Last time I wrote that schooling does not equate to education. This is true no matter what the SAT scores, the selectivity indices, the retention rates and the job placement percentages tell you. I tell you, that doesn’t make me elitist. People both high and low make the same mistake, and we all get jipped for it.
Tens of thousands of dollars is quite a price to pay for mere job training with a social scene, maybe one with hookups, sexual and professional.
Let me first make a disclaimer. I recognize that fewer people went to college two centuries ago, that tertiary education has made the upper class and that not going to college often means a blue-collar job and low social status. I am not suggesting segregating the population by education, though in some moments of anger at the abuse of the system I think many students are a waste of resources that could better be spent on the real students. I am saying, however, that there’s more to education than we attribute to it and that bad people will not be made virtuous by university systems that don’t do anything but indoctrinate them and make them jump hoops.
Tens of thousands of dollars is quite a price to pay for mere job training with a social scene, maybe one with hookups, sexual and professional. When everyone, it seems, goes to college we find it easy to lose sight of that. I cannot stress enough (no pun intended) how important it is to try to get as much of an education as possible. The Ivy League is not a silver bullet, even if you’ve managed to get into HYP. Neither even is a research position that helps land you in professorial professional school (a Ph.D. program).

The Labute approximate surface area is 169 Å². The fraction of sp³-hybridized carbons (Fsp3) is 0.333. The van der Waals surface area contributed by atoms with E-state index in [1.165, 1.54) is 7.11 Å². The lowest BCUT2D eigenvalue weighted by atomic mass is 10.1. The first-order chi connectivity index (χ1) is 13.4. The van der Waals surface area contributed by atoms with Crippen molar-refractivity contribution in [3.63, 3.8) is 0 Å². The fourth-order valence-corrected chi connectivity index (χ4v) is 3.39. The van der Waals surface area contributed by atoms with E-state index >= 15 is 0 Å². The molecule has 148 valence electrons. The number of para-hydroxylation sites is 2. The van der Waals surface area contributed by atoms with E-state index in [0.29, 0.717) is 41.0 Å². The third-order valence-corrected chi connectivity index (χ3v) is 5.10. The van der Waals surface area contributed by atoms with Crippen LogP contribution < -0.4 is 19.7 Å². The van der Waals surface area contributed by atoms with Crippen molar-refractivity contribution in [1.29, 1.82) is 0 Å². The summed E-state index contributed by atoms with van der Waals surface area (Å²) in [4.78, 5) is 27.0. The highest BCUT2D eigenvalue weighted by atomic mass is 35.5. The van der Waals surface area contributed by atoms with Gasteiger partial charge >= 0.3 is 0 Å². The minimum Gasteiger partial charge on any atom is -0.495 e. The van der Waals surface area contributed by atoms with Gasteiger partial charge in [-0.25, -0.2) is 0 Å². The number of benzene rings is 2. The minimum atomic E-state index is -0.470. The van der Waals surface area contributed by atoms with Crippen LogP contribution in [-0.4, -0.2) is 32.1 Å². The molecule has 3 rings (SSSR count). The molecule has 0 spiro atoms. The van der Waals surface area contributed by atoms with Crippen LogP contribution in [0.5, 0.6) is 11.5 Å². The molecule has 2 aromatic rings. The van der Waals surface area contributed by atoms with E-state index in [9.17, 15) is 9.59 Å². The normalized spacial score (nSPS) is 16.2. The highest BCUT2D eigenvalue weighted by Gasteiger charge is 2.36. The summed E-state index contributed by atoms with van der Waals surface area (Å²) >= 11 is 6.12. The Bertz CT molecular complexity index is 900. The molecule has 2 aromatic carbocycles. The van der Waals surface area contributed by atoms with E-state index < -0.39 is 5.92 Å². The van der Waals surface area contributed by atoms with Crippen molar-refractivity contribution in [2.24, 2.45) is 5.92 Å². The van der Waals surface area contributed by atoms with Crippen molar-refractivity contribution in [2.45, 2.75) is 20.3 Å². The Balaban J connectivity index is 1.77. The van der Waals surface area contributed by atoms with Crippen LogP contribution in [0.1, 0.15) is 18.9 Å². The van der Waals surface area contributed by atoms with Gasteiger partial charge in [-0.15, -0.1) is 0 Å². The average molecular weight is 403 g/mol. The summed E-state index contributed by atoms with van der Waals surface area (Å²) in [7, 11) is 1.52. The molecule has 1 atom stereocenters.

“No; you’re looking for the highest and most profound educational payback possible — not ease, not comfort, not fun and not job placement.”
Plugging people into more school in hopes of pushing the bulk into the upper middle class, fuelled by the dream of social mobility, makes no improvement to the people of a nation. White people, stop dreaming about the Ivy League. Asian people, stop dreaming about Harvard, Stanford and medical school. Just because it’s hard doesn’t mean it isn’t a delusion. If you’re a parent, please don’t think of education as a way to get your kids more material security, and don’t pressure your son or daughter to be the golden child. If you’re a child, please support your parents in adversity as well as in comfort, because living your parents’ dream and going without contemplation and sharing your excess isn’t necessarily being filial.
Golden child, I really do lament that life is robbing you of a complete education. I know it’s by no means your fault, and I’ve never had the trust in God you need even to get through the craziness. Maybe Plato, Avicenna, Xunzi and Laozi are all useless to you, but remember what truth this does tell you. If this is you, may God give you courage in His grace and us the love to support not only your immediate needs but also your growth in wisdom and peace and joy.
What things to seek in a good education? Michael Bauman, Professor of Theology and Culture at Hillsdale College and former Newsweek editor, has written an article about what to look for in a university. Those who are trying to choose a university to attend, look well, o wolves, look well. Those who have already chosen, look for this in your classes, not just what’s “relevant” to your major itself. Think about the redeemed purpose of education. Tell me how you’ll use yours as more than just an exquisitely well-oiled cog in a cruel society.